Despite finding heavier-than-expected ice, the expedition pressed on.[7] Leaving Discovery to winter at Lady Franklin Bay, Alert carried on a further 50 nautical miles (93 km; 58 mi) through the Robeson Channel, establishing her winter quarters at Floeberg Beach.[7] Spring 1876 saw considerable activity by sledge charting the coasts of Ellesmere Island and Greenland, but scurvy had begun to take hold, with Alert suffering the greatest burden.[7] On 3 April, the second-in-command of Alert, Albert Hastings Markham, took a party north to attempt the Pole. By 11 May, having made slow progress, they reached their greatest latitude at 83° 20' 26"N.[8] Suffering from snow blindness, scurvy and exhaustion, they turned back.

The expedition returned to the UK in Autumn 1876 and was well rewarded; Nares was knighted, Markham was promoted to captain.[9] The geography of northern Canada and Greenland is littered with the names of those connected with the expedition; Cape Discovery (83°01′N 77°29′W / 83.017°N 77.483°W / 83.017; -77.483 (Cape Discovery)) on the northern edge of Ellesmere Island is named for the ship.

Storeship at Portsmouth

The Discovery saw no further seagoing service after her return from the Arctic. She was employed as a storeship in Portsmouth Harbour from 1880,[10] probably up until the time of her final disposal.


Discovery was sold to D Murray in February 1902.[2]


Discovery's namesake, RRS Discovery open to the public in Dundee.

The 1901 research vessel, built for the British National Antarctic Expedition (1901–1904), incorporated many of the features of Discovery, as well as taking her name. RRS Discovery was commanded by Robert Falcon Scott and took part in the Discovery Investigations from 1924 to 1931. She is now on permanent display at Dundee.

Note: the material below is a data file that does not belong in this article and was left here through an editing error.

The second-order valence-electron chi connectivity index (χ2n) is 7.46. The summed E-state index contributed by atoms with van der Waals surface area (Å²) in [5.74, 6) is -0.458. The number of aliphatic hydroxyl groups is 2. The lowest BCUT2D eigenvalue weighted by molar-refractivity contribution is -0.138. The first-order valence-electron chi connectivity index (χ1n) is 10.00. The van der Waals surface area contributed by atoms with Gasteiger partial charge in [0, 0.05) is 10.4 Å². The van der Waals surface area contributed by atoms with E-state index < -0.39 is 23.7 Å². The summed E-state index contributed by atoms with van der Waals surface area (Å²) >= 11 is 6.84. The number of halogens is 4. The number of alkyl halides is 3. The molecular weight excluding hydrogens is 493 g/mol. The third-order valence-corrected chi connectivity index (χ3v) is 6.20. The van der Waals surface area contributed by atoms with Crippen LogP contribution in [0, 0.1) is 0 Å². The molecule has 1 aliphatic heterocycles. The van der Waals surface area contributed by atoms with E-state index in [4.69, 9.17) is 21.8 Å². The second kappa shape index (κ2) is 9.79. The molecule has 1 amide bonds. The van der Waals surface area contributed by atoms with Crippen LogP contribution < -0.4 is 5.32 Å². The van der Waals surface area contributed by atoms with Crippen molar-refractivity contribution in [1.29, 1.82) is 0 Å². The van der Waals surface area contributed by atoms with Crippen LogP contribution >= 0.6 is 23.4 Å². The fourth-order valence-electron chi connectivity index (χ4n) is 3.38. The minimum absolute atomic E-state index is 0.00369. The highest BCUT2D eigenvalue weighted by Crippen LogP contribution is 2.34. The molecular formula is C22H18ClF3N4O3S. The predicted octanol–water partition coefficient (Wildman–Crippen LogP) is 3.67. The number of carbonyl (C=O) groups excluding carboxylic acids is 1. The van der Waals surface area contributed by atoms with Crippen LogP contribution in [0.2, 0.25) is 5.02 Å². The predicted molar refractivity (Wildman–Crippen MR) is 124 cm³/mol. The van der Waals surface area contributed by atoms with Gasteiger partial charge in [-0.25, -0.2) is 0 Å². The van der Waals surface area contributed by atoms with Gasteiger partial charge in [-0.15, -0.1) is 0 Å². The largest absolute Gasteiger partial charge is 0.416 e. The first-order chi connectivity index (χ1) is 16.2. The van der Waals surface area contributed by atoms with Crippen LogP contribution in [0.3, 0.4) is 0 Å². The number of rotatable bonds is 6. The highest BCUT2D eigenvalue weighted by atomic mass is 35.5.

Subsequent Royal Research Ships, launched in 1929 and 1962, have also borne the name, as has Space Shuttle Discovery.



  1. ^ a b Exploring Polar Frontiers: A Historical Encyclopedia, by William James Mills, ABC-CLIO, 2003, ISBN 978-1-57607-422-0
  2. ^ a b c d e Winfield, R.; Lyon, D. (2004). The Sail and Steam Navy List: All the Ships of the Royal Navy 1815–1889. London: Chatham Publishing. ISBN 978-1-86176-032-6. OCLC 52620555.
  3. ^ a b c d "Bloodhound". Scottish Built Ships. Caledonian Maritime Research Trust. Retrieved 16 June 2021.
  4. ^ "Launches". Shipping and Mercantile Gazette. No. 10, 908. London: British Newspaper Archive (subscription). 7 August 1872. p. 5. Retrieved 16 June 2021.
  5. ^ "Bloodhound". Scottish Built Ships. Caledonian Maritime Research Trust. Retrieved 16 June 2021.
  6. ^ "HMS Discovery at William Looney website". Retrieved 26 November 2008.
  7. ^ a b c "1875–76 Arctic Expedition at Richard Cavill's website". Archived from the original on 22 July 2011. Retrieved 22 November 2008.
  8. ^ "Biography of Albert Markham at the National Maritime Museum". Archived from the original on 9 June 2011. Retrieved 19 November 2008.
  9. ^ "HMS Alert at the Canadian Coastguard website". Retrieved 16 November 2008.
  10. ^ "HMS Discovery at Naval Database website". Retrieved 28 November 2008.